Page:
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Question:Plz answer me these questions, im really stuck!!!
1. Name a red colored metal, a non reactive metal and a very shiny metal.
2. What happens when u tap a metal, and hammer a non-metal.
3. what is ore and an alloy.
4. which 4 substances are put in blast furnace.
5. which 3 substances come out of blast furnace.
6. what are the different types of iron and steel.
7. which 2 gases make up most of the atmosphere.
8. what are the 3 allotropes of carbon.
9. what are the adventages of Frasch process over sulphur mining.
10. what is the main difference between metal oxide and non-metal oxide. If u know only 1 question plz answer it!!!
Answers:1a.No metal is red in color.
3a.A type of rock that contains minerals with important elements including metals
3b.A combination of different metals or carbon in metallic bonding
4.Hematite/iron(III) oxide(Fe2O3), coke (carbon), limestone/calcium carbonate/CaCO3, air
5.Iron(Fe), carbon dioxide (CO2), calcium oxide (CaO)
6.Steel, iron, stainless steel, wrought iron, pig iron, cast iron
8.Diamond, graphite, buckyball/buckminsterfullerene
Question:You are testing a pure substance that is a yellow solid. While heating the solid, a colourless gas is given off. A dull red liquid remains. Was this solid an element or a compound? Explain your answer. Please help and thanks in advance.
Answers:It's possible it was an element - sulphur can start as yellow but has a dull red liquid allotrope. The gas driven off might be sulphur vapour - the information is a bit thin. Sulphur boils at over 400 C - so it's not likely.
I suspect the question is expecting the answer no because the substance appears to separate into two, both with different properties to the original - something an element wouldn't usually do.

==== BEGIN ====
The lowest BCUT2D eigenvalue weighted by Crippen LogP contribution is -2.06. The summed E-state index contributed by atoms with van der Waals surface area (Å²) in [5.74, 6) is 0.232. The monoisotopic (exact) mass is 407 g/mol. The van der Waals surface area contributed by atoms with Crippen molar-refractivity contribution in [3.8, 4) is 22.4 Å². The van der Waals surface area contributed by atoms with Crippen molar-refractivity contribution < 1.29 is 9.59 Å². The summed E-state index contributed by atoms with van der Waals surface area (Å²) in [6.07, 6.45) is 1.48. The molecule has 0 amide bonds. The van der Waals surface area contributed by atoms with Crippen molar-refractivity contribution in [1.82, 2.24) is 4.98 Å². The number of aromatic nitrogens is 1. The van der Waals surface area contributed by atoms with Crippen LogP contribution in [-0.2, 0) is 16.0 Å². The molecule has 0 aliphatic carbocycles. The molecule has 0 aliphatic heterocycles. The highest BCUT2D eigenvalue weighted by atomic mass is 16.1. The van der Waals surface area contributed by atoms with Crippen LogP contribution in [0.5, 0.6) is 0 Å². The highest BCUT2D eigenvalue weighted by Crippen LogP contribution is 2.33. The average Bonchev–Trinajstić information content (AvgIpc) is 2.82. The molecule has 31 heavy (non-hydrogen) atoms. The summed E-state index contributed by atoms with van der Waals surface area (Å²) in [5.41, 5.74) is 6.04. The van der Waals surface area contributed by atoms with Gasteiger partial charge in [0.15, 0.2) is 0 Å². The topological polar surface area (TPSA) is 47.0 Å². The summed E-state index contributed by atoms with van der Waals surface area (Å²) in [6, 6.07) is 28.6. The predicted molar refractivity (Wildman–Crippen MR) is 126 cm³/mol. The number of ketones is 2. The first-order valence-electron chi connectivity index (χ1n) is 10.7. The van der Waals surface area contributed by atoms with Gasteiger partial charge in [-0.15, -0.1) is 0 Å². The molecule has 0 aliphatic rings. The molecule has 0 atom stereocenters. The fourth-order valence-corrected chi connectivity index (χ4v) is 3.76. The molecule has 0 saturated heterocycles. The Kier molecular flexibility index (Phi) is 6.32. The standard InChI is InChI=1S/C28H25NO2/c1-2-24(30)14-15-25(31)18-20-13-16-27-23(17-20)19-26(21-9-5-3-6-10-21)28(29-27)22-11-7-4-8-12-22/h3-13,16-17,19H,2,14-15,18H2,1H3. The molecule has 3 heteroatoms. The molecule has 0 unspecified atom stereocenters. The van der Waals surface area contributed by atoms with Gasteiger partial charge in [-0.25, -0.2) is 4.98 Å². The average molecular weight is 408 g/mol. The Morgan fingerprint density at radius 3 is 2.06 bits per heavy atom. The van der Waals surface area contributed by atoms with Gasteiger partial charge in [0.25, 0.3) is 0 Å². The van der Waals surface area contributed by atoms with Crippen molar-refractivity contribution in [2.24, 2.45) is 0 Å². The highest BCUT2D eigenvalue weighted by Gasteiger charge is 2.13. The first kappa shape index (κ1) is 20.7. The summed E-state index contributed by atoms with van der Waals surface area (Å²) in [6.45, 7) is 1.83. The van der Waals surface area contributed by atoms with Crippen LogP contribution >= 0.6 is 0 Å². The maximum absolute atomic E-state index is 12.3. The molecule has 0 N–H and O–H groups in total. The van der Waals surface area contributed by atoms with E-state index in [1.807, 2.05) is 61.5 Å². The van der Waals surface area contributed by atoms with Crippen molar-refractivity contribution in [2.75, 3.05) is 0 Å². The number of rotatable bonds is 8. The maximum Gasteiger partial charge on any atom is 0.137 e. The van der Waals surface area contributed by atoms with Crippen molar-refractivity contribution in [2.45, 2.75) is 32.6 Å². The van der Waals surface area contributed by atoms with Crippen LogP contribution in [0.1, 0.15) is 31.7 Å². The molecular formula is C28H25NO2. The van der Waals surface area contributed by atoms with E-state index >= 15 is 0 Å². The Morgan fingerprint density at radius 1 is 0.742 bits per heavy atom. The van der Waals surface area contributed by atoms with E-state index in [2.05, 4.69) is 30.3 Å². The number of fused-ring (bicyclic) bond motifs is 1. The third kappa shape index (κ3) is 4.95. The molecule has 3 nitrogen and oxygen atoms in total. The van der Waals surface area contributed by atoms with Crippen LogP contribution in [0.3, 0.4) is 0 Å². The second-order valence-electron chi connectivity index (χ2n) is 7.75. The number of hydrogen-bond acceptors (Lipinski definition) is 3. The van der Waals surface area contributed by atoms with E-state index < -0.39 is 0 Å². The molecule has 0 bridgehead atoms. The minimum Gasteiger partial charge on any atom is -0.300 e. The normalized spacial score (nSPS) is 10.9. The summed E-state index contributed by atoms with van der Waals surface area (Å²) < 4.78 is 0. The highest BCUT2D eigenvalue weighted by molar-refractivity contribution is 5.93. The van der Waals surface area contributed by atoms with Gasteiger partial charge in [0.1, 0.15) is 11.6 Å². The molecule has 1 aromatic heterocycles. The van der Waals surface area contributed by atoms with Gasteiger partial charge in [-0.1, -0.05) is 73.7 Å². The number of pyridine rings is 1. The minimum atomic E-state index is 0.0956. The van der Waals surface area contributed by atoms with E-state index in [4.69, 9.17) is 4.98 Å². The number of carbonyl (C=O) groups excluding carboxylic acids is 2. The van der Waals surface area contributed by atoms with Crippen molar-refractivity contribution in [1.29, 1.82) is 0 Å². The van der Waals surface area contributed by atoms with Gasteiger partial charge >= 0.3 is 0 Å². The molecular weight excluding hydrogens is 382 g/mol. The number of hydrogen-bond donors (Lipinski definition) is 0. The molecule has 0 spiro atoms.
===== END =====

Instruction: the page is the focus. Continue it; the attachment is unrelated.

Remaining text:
Allotrope of sulphur :When sulphur powder is heated a remarkable reaction occurs. The S8 ring breaks open and polymerises into long sulphur chains. This is a metastable rubber like substance which, given time, reverts back into the ring structure.
Copy of Structure And Allotropes Of Sulphur :Check us out at www.tutorvista.com There are a large number of allotropes of sulfur. In this respect, sulfur is second only to carbon. The most common form found in nature is yellow orthorhombic -sulfur, which contains puckered rings of S8. Chemistry students may have seen "plastic sulfur"; this is not an allotrope but a mixture of long chain polymeric sulfur forms, two of which have been identified as allotropes. In addition to these there are other solid forms that contain sulfur rings of 6, 7, 915, 18 and 20 atoms. There are also gases, S2, S3; some species only detected in the vapour phase, S4 and S5 and perhaps five or more high-pressure forms, two of which are metallic. The range of molecular allotropes possessed by sulfur can in part be ascribed to the wide range of bond lengths (180260 pm) and bond angles (90120 ) exhibited by the SS bond and its strength (the unrestrained SS single bond has a high bond energy of 265 kJ mol 1). Early workers identified some forms that have later proved to be allotropes, ie pure forms, whilst others have proved to be mixtures. Some forms have been named for their appearance, eg "mother of pearl sulfur", or alternatively named for a chemist who was pre-eminent in identifying them, eg "Muthmann's sulfur I" or "Engel's sulfur". A commonly used naming system uses Greek suffixes ( , , etc.); however, this system predates the discovery of the new forms that have been synthesised rather than prepared from ...